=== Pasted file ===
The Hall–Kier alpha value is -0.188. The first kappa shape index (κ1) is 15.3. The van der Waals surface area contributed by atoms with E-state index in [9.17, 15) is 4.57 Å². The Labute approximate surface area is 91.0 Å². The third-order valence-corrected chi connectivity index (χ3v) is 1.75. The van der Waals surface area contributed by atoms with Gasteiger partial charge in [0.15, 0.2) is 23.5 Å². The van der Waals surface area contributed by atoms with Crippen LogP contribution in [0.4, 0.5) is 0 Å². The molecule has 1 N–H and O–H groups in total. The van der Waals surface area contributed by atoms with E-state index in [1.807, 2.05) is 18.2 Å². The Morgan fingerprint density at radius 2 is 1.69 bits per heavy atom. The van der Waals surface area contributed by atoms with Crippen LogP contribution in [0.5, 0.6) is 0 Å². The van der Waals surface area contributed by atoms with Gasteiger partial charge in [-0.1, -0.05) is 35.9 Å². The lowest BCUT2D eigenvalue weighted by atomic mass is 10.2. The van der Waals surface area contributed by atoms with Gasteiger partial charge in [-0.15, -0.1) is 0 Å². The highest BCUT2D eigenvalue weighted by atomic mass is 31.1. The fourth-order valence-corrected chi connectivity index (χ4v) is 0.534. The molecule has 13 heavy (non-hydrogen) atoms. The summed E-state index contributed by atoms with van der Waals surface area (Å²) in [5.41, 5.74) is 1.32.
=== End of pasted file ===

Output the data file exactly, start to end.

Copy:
The Hall–Kier alpha value is -0.188. The first kappa shape index (κ1) is 15.3. The van der Waals surface area contributed by atoms with E-state index in [9.17, 15) is 4.57 Å². The Labute approximate surface area is 91.0 Å². The third-order valence-corrected chi connectivity index (χ3v) is 1.75. The van der Waals surface area contributed by atoms with Gasteiger partial charge in [0.15, 0.2) is 23.5 Å². The van der Waals surface area contributed by atoms with Crippen LogP contribution in [0.4, 0.5) is 0 Å². The molecule has 1 N–H and O–H groups in total. The van der Waals surface area contributed by atoms with E-state index in [1.807, 2.05) is 18.2 Å². The Morgan fingerprint density at radius 2 is 1.69 bits per heavy atom. The van der Waals surface area contributed by atoms with Crippen LogP contribution in [0.5, 0.6) is 0 Å². The van der Waals surface area contributed by atoms with Gasteiger partial charge in [-0.1, -0.05) is 35.9 Å². The lowest BCUT2D eigenvalue weighted by atomic mass is 10.2. The van der Waals surface area contributed by atoms with Gasteiger partial charge in [-0.15, -0.1) is 0 Å². The highest BCUT2D eigenvalue weighted by atomic mass is 31.1. The fourth-order valence-corrected chi connectivity index (χ4v) is 0.534. The molecule has 13 heavy (non-hydrogen) atoms. The summed E-state index contributed by atoms with van der Waals surface area (Å²) in [5.41, 5.74) is 1.32.